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Old 10-03-2009, 12:41 PM   #168
r nelson
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Join Date: Jan 2004
Location: Seattle, WA
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r nelson is just really nicer nelson is just really nicer nelson is just really nicer nelson is just really nicer nelson is just really nice

For my part, I'd say always show instead of tell.




Unless it doesn't work.
Sometimes things need explaining, in which case you're going to have to "tell." This is often a space limitation, or explaining something that isn't easily explained visually.

Sometimes showing too much early on ruins your twist or your reveal, so you might want to pull back on the visuals and "talk" around the subject matter before finally showing it.

Sometimes you can "tell" one version of a story while "showing" another, to show that the teller is lying or better, that the person is unclear on the truth.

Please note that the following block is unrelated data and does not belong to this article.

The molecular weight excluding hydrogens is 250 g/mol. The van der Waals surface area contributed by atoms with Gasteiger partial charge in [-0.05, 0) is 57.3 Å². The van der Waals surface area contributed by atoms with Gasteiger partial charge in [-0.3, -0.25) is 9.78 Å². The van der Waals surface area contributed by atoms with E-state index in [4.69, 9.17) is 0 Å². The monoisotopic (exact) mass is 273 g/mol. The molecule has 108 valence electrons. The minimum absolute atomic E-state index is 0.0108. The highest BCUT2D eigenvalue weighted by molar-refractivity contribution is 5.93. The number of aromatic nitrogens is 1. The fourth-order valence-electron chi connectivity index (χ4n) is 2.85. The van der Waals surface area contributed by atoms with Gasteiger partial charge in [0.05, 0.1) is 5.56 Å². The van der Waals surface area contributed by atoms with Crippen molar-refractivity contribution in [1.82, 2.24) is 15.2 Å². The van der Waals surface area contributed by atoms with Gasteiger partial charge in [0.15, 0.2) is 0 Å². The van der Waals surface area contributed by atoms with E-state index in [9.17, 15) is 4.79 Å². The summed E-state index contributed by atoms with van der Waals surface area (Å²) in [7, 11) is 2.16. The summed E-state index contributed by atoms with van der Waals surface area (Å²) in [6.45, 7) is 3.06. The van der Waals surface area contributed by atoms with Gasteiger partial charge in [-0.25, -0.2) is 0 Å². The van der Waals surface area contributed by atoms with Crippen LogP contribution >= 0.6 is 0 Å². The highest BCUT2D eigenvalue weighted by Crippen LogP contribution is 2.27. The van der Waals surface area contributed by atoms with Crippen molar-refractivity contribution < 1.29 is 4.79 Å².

But like any "tricks," these techniques should be used sparingly at best, and used with a purpose that serves the story. In general, telling instead of showing is a failure to use the medium to its fullest capacity.

One of my first and best ego boosts in writing -- I'd submitted a story to Zeroes to Heroes a few years back, and while the contest judges found a couple of issues with the plot of the story (obvious in retrospect) that precluded it from being a "winner," one of the notes about the scripts' strengths was "Richard writes well for the artist. He knows where to use dialog and when to stay out of the artists' way."

MOST OFTEN, telling instead of showing is just that -- getting in the artists' way.

- Richard
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